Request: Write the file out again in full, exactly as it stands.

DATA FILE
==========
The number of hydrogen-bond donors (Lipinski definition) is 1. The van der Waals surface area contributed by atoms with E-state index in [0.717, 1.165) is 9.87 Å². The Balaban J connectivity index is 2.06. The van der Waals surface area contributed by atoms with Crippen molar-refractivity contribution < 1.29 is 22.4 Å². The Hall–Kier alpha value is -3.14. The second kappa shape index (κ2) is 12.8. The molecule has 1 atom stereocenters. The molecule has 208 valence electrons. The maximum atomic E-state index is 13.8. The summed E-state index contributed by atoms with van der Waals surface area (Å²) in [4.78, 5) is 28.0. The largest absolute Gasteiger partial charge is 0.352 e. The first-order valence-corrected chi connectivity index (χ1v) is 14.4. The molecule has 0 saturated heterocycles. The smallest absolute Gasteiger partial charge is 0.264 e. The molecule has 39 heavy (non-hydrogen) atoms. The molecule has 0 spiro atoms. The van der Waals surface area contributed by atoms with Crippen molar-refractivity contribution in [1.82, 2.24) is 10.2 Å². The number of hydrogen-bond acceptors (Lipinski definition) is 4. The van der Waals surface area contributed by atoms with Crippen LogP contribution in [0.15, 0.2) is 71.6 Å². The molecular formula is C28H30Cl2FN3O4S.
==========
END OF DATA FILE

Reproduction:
The number of hydrogen-bond donors (Lipinski definition) is 1. The van der Waals surface area contributed by atoms with E-state index in [0.717, 1.165) is 9.87 Å². The Balaban J connectivity index is 2.06. The van der Waals surface area contributed by atoms with Crippen molar-refractivity contribution < 1.29 is 22.4 Å². The Hall–Kier alpha value is -3.14. The second kappa shape index (κ2) is 12.8. The molecule has 1 atom stereocenters. The molecule has 208 valence electrons. The maximum atomic E-state index is 13.8. The summed E-state index contributed by atoms with van der Waals surface area (Å²) in [4.78, 5) is 28.0. The largest absolute Gasteiger partial charge is 0.352 e. The first-order valence-corrected chi connectivity index (χ1v) is 14.4. The molecule has 0 saturated heterocycles. The smallest absolute Gasteiger partial charge is 0.264 e. The molecule has 39 heavy (non-hydrogen) atoms. The molecule has 0 spiro atoms. The van der Waals surface area contributed by atoms with Crippen molar-refractivity contribution in [1.82, 2.24) is 10.2 Å². The number of hydrogen-bond acceptors (Lipinski definition) is 4. The van der Waals surface area contributed by atoms with Crippen LogP contribution in [0.15, 0.2) is 71.6 Å². The molecular formula is C28H30Cl2FN3O4S.